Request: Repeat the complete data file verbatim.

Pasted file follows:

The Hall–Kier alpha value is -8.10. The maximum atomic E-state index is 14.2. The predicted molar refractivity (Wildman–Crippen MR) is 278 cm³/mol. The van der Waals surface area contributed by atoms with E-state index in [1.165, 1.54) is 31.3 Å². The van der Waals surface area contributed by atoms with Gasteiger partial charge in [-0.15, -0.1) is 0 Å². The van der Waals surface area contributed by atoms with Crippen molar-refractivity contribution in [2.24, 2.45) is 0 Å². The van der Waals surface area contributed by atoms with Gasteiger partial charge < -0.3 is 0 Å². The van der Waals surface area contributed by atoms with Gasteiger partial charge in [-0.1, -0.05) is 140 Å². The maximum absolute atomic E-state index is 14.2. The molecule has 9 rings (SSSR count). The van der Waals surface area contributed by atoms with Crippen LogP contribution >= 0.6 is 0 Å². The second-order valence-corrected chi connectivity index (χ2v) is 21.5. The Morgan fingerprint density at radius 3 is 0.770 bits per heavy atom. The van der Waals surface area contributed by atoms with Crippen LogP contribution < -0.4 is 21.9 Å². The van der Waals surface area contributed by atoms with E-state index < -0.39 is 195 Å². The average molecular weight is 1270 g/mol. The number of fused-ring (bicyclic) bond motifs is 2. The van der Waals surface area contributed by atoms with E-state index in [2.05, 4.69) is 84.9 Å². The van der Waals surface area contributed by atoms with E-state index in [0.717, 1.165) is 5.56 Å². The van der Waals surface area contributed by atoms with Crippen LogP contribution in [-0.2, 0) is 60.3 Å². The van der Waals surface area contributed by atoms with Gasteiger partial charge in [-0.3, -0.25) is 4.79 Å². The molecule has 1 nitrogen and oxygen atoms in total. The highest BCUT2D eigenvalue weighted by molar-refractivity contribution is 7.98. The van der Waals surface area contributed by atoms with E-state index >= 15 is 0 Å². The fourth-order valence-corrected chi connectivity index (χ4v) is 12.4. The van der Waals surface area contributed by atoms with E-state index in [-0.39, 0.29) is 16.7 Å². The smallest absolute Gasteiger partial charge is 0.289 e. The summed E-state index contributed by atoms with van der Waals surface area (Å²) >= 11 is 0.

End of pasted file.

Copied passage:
The Hall–Kier alpha value is -8.10. The maximum atomic E-state index is 14.2. The predicted molar refractivity (Wildman–Crippen MR) is 278 cm³/mol. The van der Waals surface area contributed by atoms with E-state index in [1.165, 1.54) is 31.3 Å². The van der Waals surface area contributed by atoms with Gasteiger partial charge in [-0.15, -0.1) is 0 Å². The van der Waals surface area contributed by atoms with Crippen molar-refractivity contribution in [2.24, 2.45) is 0 Å². The van der Waals surface area contributed by atoms with Gasteiger partial charge < -0.3 is 0 Å². The van der Waals surface area contributed by atoms with Gasteiger partial charge in [-0.1, -0.05) is 140 Å². The maximum absolute atomic E-state index is 14.2. The molecule has 9 rings (SSSR count). The van der Waals surface area contributed by atoms with Crippen LogP contribution >= 0.6 is 0 Å². The second-order valence-corrected chi connectivity index (χ2v) is 21.5. The Morgan fingerprint density at radius 3 is 0.770 bits per heavy atom. The van der Waals surface area contributed by atoms with Crippen LogP contribution < -0.4 is 21.9 Å². The van der Waals surface area contributed by atoms with E-state index < -0.39 is 195 Å². The average molecular weight is 1270 g/mol. The number of fused-ring (bicyclic) bond motifs is 2. The van der Waals surface area contributed by atoms with E-state index in [2.05, 4.69) is 84.9 Å². The van der Waals surface area contributed by atoms with E-state index in [0.717, 1.165) is 5.56 Å². The van der Waals surface area contributed by atoms with Crippen LogP contribution in [-0.2, 0) is 60.3 Å². The van der Waals surface area contributed by atoms with Gasteiger partial charge in [-0.3, -0.25) is 4.79 Å². The molecule has 1 nitrogen and oxygen atoms in total. The highest BCUT2D eigenvalue weighted by molar-refractivity contribution is 7.98. The van der Waals surface area contributed by atoms with E-state index >= 15 is 0 Å². The fourth-order valence-corrected chi connectivity index (χ4v) is 12.4. The van der Waals surface area contributed by atoms with E-state index in [-0.39, 0.29) is 16.7 Å². The smallest absolute Gasteiger partial charge is 0.289 e. The summed E-state index contributed by atoms with van der Waals surface area (Å²) >= 11 is 0.